Federal officials have granted Kansas permission to overhaul Medicaid, allowing the state to turn the $2.9 billion-a-year program for the needy over to three private insurance companies next year as planned, Gov. Sam Brownback announced Friday.
The state already has awarded contracts to subsidiaries of three multibillion-dollar, out-of-state companies and assigned each Medicaid participant to one of them so the firms can begin managing the entire program Jan. 1. The state covers medical services for about 395,000 poor, disabled and elderly Kansans, and the companies have three-year contracts.
The administration of the Republican governor has argued that moving all of the state's Medicaid participants into a managed-care program will give them better coordinated and more comprehensive services while controlling costs. State officials have projected that the changes will save Kansas more than $1 billion over the next five years, though critics are skeptical.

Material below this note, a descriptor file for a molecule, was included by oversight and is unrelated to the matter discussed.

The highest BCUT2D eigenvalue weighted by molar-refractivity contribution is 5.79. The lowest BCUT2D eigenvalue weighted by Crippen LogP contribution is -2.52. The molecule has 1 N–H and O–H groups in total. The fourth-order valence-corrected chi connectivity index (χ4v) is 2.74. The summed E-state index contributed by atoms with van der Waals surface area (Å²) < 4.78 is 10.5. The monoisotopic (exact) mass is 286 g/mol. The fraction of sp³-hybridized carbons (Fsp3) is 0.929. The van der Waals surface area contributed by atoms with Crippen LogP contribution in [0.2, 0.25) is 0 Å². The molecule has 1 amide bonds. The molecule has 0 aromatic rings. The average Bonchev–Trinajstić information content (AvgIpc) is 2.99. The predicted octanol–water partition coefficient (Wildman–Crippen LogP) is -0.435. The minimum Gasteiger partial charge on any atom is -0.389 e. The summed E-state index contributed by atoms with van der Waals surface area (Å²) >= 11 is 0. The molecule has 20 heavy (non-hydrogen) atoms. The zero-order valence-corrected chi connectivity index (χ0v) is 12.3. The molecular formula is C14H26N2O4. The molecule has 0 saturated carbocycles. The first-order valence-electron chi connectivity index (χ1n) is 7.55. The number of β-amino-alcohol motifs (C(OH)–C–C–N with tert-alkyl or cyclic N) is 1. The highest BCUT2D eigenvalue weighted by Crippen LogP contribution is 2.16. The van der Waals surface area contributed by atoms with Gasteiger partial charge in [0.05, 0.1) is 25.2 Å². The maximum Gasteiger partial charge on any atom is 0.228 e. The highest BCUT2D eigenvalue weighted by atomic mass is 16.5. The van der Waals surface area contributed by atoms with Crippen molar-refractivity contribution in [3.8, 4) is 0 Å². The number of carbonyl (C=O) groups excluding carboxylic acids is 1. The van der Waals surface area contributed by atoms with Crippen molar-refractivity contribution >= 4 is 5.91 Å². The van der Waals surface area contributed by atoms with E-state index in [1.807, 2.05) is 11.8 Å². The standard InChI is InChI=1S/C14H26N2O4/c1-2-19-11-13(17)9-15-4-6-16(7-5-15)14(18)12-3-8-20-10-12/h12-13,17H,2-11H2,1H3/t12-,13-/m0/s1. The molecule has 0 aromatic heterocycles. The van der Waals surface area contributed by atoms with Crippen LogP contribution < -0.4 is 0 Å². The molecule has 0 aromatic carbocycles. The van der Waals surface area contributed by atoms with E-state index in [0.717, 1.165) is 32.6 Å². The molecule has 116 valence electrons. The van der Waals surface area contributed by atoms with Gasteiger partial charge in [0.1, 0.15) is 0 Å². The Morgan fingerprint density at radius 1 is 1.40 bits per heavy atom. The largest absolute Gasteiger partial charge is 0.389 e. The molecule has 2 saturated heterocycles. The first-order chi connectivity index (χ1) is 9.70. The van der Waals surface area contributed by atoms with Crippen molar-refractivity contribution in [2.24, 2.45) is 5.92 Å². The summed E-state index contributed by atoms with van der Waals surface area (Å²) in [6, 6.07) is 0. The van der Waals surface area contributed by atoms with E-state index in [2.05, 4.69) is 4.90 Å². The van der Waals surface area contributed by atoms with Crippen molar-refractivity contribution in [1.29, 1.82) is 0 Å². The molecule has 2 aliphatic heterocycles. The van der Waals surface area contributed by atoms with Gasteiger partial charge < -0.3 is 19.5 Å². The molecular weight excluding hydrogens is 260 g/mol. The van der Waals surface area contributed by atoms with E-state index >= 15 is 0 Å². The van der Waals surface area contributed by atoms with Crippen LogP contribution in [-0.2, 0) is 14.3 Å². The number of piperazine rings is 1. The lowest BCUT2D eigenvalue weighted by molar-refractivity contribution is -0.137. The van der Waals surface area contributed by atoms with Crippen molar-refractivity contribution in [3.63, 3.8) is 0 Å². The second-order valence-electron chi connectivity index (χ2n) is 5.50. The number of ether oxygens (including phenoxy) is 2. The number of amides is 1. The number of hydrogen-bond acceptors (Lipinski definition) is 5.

Kansas needed the U.S. Department of Health and Human Services to waive some of its rules if the overhaul was to go forward because the federal government provides the majority of funds for states' Medicaid programs.
Brownback called the announcement "extraordinary" and said Kansas would continue to work with federal officials to finalize the terms and conditions of the waiver ahead of the Jan. 1 start date.